Beyond the present Sun the increase in luminosity continues, as is evident from Figs. 15 and 16. Also, the radius increases monotonically during the central hydrogen burning. The evolution of the hydrogen-abundance profile is illustrated in Fig. 17. The nuclear reactions cause a gradual reduction of the hydrogen in the core, whereas helium settling, although fairly weak in the Sun, gives rise to an increase in the hydrogen abundance in the convection zone and the formation of a fairly sharp composition gradient at its base. When hydrogen is exhausted at the centre there is a gradual transition to hydrogen burning in a shell around a core consisting predominantly of helium; the core gradually grows in mass and contracts, leading to high central densities and a substantial degree of degeneracy, while the hydrogen-burning shell becomes quite thin. This enhances the increase in the stellar radius: for reasons that are not entirely understood (see, however, Faulkner 2004) the contraction of the core inside a burning shell leads to expansion of the region outside the shell. The resulting strong expansion of the stellar surface radius leads to a decrease of the effective temperature and strong increase in the depth of the convective envelope. The evolution initially takes place at nearly constant luminosity, on the so-called *subgiant branch*. Eventually, the star reaches a structure that, in terms of distance to the centre, is nearly fully convective, apart from a radiative core of very small radial extent; as a result, the star evolves towards higher luminosity with the increase in radius, parallel and close to the Hayashi track. At the final point illustrated in Fig. 16 the convective envelope extends over 68% of the mass, and 79% of the radius, of the model. As shown in Fig. 17 the resulting mixing with layers previously enriched in helium by settling leads to a reduction in the surface hydrogen abundance.

For stars from slightly above solar mass and below there is a systematic decrease in the rotation rate with increasing age as the stars evolve on the main sequence; for stars of solar mass (Skumanich 1972; Barnes 2003); this is assumed to result from the loss of angular momentum in a magnetized stellar wind (e.g., Kawaler 1998; Matt et al. 2015), presumably related to the generation of magnetic activity through dynamo action, as inferred in the Sun (for a review, see Charbonneau 2010). Regardless of the substantial spread in early rotation rates, these processes tend to lead to a well-defined rotation rate as a function of age and mass, after an initial converging phase (e.g., Gallet and Bouvier 2013). This forms the basis for *gyrochronology*, i.e., the determination of ages of stars based on their rotation periods (e.g., Barnes 2010; Epstein and Pinsonneault 2014). The details of these processes, and of the subsequent redistribution of angular momentum in the stellar interior, are highly uncertain, however (Charbonneau and MacGregor 1993; Gough and McIntyre 1998; Talon and Charbonnel 2003; Charbonnel and Talon 2005; Eggenberger et al. 2005). In the solar case the result of the angular-momentum loss and redistribution, as determined from helioseismology, is a nearly spatially unvarying rotation in the radiative interior, at a rate slightly below the equatorial surface rotation rate. These results, and their theoretical interpretation, are discussed in Sect. 5.1.4 in the light of helioseismic inferences of solar internal rotation. Interestingly, by combining asteroseismic determinations of stellar ages (cf. Sect. 7.2) with determinations of stellar rotation rates van Saders et al. (2016) indicated that the steady decrease of rotation rate with increasing age slows down for stars older than a few Gyr, indicating a weakening of the magnetic braking. This would complicate the use of gyrochronology for age determination of stars older than the Sun. However, I note that Barnes et al. (2016) questioned the analysis by van Saders et al. (2016).^{Footnote 39} Also, Lorenzo-Oliveira et al. (2020) inferred a rotation rate matching the expectations for normal spin-down for the solar twin HIP 102152, with an age of 8 Gyr inferred from isochrone fitting; however, there may be some question about the precision of the age and the modelling of the spin-down (van Saders, private communication). Thus further work is clearly required to define the limits of applicability of gyrochronology.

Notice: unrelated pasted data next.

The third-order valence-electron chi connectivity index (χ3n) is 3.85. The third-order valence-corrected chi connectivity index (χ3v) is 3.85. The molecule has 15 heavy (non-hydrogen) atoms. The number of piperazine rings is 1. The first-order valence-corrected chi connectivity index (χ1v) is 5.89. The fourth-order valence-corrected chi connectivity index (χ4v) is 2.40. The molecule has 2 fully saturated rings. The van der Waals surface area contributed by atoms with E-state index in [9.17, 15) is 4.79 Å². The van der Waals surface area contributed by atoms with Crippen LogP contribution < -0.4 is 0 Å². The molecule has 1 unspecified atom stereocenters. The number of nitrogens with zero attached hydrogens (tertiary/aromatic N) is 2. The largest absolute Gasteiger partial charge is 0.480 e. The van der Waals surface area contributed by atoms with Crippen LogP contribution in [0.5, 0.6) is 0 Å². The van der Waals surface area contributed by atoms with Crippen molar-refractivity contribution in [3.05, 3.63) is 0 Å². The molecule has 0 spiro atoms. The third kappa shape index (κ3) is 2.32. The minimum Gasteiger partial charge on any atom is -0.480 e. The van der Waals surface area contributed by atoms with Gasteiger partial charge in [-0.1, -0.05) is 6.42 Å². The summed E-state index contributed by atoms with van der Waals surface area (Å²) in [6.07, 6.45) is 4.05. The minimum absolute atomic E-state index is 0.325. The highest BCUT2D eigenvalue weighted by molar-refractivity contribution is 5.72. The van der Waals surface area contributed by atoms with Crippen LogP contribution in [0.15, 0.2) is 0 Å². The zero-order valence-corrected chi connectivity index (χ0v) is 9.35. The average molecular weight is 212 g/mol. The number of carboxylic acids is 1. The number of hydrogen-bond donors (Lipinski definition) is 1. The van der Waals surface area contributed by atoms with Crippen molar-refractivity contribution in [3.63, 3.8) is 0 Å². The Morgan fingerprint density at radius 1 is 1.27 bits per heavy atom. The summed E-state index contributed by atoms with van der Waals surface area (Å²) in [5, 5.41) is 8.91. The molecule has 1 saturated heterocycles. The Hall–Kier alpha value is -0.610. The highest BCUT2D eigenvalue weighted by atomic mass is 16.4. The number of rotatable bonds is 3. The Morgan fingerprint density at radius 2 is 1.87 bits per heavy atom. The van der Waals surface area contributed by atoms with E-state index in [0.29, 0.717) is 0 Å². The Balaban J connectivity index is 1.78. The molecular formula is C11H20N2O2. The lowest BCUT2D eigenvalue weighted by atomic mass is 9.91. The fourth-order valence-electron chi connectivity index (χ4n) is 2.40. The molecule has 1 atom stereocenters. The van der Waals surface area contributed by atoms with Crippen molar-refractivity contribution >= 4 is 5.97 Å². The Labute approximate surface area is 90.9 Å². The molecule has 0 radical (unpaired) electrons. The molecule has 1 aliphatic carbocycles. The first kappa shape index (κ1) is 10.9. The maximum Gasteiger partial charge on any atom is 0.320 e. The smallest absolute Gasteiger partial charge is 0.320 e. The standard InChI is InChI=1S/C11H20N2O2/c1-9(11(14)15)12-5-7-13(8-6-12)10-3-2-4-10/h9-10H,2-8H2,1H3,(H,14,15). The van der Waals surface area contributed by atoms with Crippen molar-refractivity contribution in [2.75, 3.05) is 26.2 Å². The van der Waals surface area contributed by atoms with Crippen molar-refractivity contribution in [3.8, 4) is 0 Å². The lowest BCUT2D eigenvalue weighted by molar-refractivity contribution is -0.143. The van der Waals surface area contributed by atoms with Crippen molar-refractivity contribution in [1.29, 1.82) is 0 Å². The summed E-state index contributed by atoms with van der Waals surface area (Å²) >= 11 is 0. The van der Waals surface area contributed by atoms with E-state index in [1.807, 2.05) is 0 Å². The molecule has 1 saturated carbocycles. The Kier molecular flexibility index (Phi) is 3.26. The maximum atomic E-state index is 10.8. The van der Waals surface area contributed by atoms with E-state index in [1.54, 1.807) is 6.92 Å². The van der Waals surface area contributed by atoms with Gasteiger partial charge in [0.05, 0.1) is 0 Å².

### Late evolutionary stages